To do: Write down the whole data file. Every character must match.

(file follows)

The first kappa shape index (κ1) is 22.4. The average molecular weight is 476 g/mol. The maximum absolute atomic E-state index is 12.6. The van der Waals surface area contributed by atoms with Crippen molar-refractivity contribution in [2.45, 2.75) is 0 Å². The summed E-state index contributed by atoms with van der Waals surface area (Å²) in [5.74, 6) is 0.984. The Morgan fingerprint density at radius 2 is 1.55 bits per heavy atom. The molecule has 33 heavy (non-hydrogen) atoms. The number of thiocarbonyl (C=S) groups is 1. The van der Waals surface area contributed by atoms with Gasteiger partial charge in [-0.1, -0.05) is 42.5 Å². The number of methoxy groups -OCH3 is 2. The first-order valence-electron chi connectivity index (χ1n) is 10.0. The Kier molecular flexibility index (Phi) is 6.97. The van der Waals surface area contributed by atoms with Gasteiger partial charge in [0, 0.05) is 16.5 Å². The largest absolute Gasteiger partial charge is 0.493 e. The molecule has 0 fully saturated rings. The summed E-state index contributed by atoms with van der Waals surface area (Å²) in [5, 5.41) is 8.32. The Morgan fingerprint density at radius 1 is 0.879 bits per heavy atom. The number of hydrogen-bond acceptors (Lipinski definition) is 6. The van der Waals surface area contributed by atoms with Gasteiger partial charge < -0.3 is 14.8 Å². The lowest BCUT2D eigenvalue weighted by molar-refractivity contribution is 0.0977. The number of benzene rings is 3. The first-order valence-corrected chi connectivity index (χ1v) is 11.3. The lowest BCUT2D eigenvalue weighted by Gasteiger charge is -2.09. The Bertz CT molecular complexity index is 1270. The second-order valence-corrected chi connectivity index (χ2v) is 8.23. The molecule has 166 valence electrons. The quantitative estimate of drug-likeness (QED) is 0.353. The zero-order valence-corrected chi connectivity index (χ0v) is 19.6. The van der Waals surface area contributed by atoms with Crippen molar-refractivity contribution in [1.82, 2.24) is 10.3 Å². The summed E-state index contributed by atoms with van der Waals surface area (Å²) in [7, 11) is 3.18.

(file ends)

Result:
The first kappa shape index (κ1) is 22.4. The average molecular weight is 476 g/mol. The maximum absolute atomic E-state index is 12.6. The van der Waals surface area contributed by atoms with Crippen molar-refractivity contribution in [2.45, 2.75) is 0 Å². The summed E-state index contributed by atoms with van der Waals surface area (Å²) in [5.74, 6) is 0.984. The Morgan fingerprint density at radius 2 is 1.55 bits per heavy atom. The molecule has 33 heavy (non-hydrogen) atoms. The number of thiocarbonyl (C=S) groups is 1. The van der Waals surface area contributed by atoms with Gasteiger partial charge in [-0.1, -0.05) is 42.5 Å². The number of methoxy groups -OCH3 is 2. The first-order valence-electron chi connectivity index (χ1n) is 10.0. The Kier molecular flexibility index (Phi) is 6.97. The van der Waals surface area contributed by atoms with Gasteiger partial charge in [0, 0.05) is 16.5 Å². The largest absolute Gasteiger partial charge is 0.493 e. The molecule has 0 fully saturated rings. The summed E-state index contributed by atoms with van der Waals surface area (Å²) in [5, 5.41) is 8.32. The Morgan fingerprint density at radius 1 is 0.879 bits per heavy atom. The number of hydrogen-bond acceptors (Lipinski definition) is 6. The van der Waals surface area contributed by atoms with Gasteiger partial charge < -0.3 is 14.8 Å². The lowest BCUT2D eigenvalue weighted by molar-refractivity contribution is 0.0977. The number of benzene rings is 3. The first-order valence-corrected chi connectivity index (χ1v) is 11.3. The lowest BCUT2D eigenvalue weighted by Gasteiger charge is -2.09. The Bertz CT molecular complexity index is 1270. The second-order valence-corrected chi connectivity index (χ2v) is 8.23. The molecule has 166 valence electrons. The quantitative estimate of drug-likeness (QED) is 0.353. The zero-order valence-corrected chi connectivity index (χ0v) is 19.6. The van der Waals surface area contributed by atoms with Crippen molar-refractivity contribution in [1.82, 2.24) is 10.3 Å². The summed E-state index contributed by atoms with van der Waals surface area (Å²) in [7, 11) is 3.18.